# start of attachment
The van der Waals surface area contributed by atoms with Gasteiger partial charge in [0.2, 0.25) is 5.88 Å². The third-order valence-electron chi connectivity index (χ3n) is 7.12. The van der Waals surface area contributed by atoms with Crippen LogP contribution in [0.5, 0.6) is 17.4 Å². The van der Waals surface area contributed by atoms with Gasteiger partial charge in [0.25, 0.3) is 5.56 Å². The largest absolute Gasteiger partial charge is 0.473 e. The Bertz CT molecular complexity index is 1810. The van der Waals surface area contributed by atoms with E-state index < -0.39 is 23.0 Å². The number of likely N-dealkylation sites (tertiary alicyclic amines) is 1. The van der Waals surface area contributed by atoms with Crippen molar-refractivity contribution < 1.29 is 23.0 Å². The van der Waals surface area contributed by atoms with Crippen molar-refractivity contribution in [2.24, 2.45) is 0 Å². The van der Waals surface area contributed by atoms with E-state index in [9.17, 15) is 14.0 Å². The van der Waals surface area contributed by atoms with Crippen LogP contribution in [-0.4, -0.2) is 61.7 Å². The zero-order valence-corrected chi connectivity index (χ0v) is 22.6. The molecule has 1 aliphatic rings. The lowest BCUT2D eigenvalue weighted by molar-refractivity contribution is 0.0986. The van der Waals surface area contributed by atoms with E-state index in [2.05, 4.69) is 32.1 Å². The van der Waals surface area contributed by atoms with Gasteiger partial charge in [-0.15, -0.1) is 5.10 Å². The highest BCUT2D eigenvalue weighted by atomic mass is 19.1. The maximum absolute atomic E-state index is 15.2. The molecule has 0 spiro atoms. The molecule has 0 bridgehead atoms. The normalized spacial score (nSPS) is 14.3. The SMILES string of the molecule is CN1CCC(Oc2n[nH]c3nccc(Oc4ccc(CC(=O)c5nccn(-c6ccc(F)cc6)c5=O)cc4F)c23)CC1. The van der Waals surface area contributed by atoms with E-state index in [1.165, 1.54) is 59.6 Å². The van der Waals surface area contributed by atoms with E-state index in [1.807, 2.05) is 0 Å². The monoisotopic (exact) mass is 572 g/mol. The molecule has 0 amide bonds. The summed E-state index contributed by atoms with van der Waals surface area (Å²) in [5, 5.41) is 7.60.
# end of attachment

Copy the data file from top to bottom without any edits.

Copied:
The van der Waals surface area contributed by atoms with Gasteiger partial charge in [0.2, 0.25) is 5.88 Å². The third-order valence-electron chi connectivity index (χ3n) is 7.12. The van der Waals surface area contributed by atoms with Crippen LogP contribution in [0.5, 0.6) is 17.4 Å². The van der Waals surface area contributed by atoms with Gasteiger partial charge in [0.25, 0.3) is 5.56 Å². The largest absolute Gasteiger partial charge is 0.473 e. The Bertz CT molecular complexity index is 1810. The van der Waals surface area contributed by atoms with E-state index < -0.39 is 23.0 Å². The number of likely N-dealkylation sites (tertiary alicyclic amines) is 1. The van der Waals surface area contributed by atoms with Crippen molar-refractivity contribution < 1.29 is 23.0 Å². The van der Waals surface area contributed by atoms with Crippen molar-refractivity contribution in [2.24, 2.45) is 0 Å². The van der Waals surface area contributed by atoms with E-state index in [9.17, 15) is 14.0 Å². The van der Waals surface area contributed by atoms with Crippen LogP contribution in [-0.4, -0.2) is 61.7 Å². The zero-order valence-corrected chi connectivity index (χ0v) is 22.6. The molecule has 1 aliphatic rings. The lowest BCUT2D eigenvalue weighted by molar-refractivity contribution is 0.0986. The van der Waals surface area contributed by atoms with E-state index in [2.05, 4.69) is 32.1 Å². The van der Waals surface area contributed by atoms with Gasteiger partial charge in [-0.15, -0.1) is 5.10 Å². The highest BCUT2D eigenvalue weighted by atomic mass is 19.1. The maximum absolute atomic E-state index is 15.2. The molecule has 0 spiro atoms. The molecule has 0 bridgehead atoms. The normalized spacial score (nSPS) is 14.3. The SMILES string of the molecule is CN1CCC(Oc2n[nH]c3nccc(Oc4ccc(CC(=O)c5nccn(-c6ccc(F)cc6)c5=O)cc4F)c23)CC1. The van der Waals surface area contributed by atoms with E-state index in [1.165, 1.54) is 59.6 Å². The van der Waals surface area contributed by atoms with E-state index in [1.807, 2.05) is 0 Å². The monoisotopic (exact) mass is 572 g/mol. The molecule has 0 amide bonds. The summed E-state index contributed by atoms with van der Waals surface area (Å²) in [5, 5.41) is 7.60.